Tempeh, a fermented cake of soybeans and grain, has been a staple protein in Indonesia for centuries, but it didn't gain widespread popularity in America until the late '70s. Now you can find the vegetarian meat substitute at grocery stores and restaurants across the Richmond region. "It's a good ingredient because it pretty much takes on the flavor of whatever you're cooking with," says Sam Krivanek, food-service director at Ellwood Thompson's Local Market.
At Twin Oaks Intentional Community in Louisa, about an hour northwest of downtown Richmond, Brenda Callen handcrafts tempeh in small batches using non-GMO, organic soybeans from a farm in Westmoreland County. Because they choose to freeze their tempeh rather than pasteurize it, Twin Oaks can only distribute to the Charlottesville and Richmond markets. You can find Twin Oaks tempeh in the frozen-foods section of Ellwood Thompson's ( 4 N. Thompson St., 359-7525 ) or Good Foods Grocery ( 3062 Stony Point Road, 320-6767; 1312 Gaskins Road, 740-3518 ).
Why it's good for you
Tempeh is rich in soy protein, dietary fiber and B vitamins, and it's cholesterol free. "It's a whole food and a very good meat substitute," says Janet Starkey, nutrition specialist at the VCU Medical Center's Nutrition Clinic. Starkey adds that the fat in tempeh is primarily monounsaturated and polyunsaturated — the good kind — and that tempeh is a significant source of potassium.
Eat the mold
Don't let the gray and black spots on the tempeh fool you. They form naturally as part of the fermentation process and don't indicate spoilage. In the case of tempeh, black mold is actually a good sign.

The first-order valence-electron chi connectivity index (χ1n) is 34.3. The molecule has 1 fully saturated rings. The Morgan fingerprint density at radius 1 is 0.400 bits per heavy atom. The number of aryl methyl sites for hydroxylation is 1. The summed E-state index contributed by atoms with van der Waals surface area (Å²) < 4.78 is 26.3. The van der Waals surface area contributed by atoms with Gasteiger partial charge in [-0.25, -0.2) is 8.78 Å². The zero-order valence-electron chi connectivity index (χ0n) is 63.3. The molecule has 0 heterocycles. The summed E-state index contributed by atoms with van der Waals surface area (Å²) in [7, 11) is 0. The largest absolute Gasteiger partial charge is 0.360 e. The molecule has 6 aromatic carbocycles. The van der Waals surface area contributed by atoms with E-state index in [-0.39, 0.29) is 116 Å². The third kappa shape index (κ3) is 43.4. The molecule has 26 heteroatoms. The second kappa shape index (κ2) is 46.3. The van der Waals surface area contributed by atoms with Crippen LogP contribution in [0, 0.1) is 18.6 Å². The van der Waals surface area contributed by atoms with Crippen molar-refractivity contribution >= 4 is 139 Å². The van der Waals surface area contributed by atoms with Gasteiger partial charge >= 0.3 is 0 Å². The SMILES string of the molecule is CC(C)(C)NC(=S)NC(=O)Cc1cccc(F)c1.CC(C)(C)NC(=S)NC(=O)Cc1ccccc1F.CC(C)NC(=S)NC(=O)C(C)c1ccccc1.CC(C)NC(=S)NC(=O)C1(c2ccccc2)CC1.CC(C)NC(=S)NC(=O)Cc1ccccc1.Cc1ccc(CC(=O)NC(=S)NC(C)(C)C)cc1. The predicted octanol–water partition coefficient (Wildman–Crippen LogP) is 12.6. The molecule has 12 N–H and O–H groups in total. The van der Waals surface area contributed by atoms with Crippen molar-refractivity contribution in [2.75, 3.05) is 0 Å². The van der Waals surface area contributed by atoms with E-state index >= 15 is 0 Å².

Sweet and Sour Tempeh
Sam Krivanek of Ellwood Thompson's Local Market contributed this recipe, a favorite at the store for years. (Makes 6 main-dish servings.)
- 1/4 cup of sesame seeds
- 1/4 cup of minced garlic
- 1 cup of yellow jumbo onion, chopped
- 1/4 cup of grated fresh ginger
- 1 cup of julienned red bell peppers
- 1 cup of julienned green peppers
- 1 cup of matchsticked carrots
- 1 cup of crushed pineapple
- 1 cup of toasted sesame oil
- 1 1/2 cups of natural cane sugar
- 1 cups of brown-rice vinegar
- 2 cups of tamari sauce
- 1/2 bunch of diagonally cut green onions
- 2 pounds of organic tempeh
First, steam the tempeh for 10 to 15 minutes and then cut it into 1/2-inch cubes. Heat a saucepan and add the sesame oil. Add the vegetables and sauté for 5 to 10 minutes, until the onions and peppers start to soften. Next, mix together the other ingredients, except the tempeh and scallions. Boil for 30 to 45 minutes, and reduce by half stirring frequently. Once the liquid has begun to thicken, add tempeh. Stir every 2 to 3 minutes to prevent sticking.
Cook until the tempeh has absorbed all of the liquid and looks glazed. Transfer to a sheet pan, sprinkle scallions over the top and serve.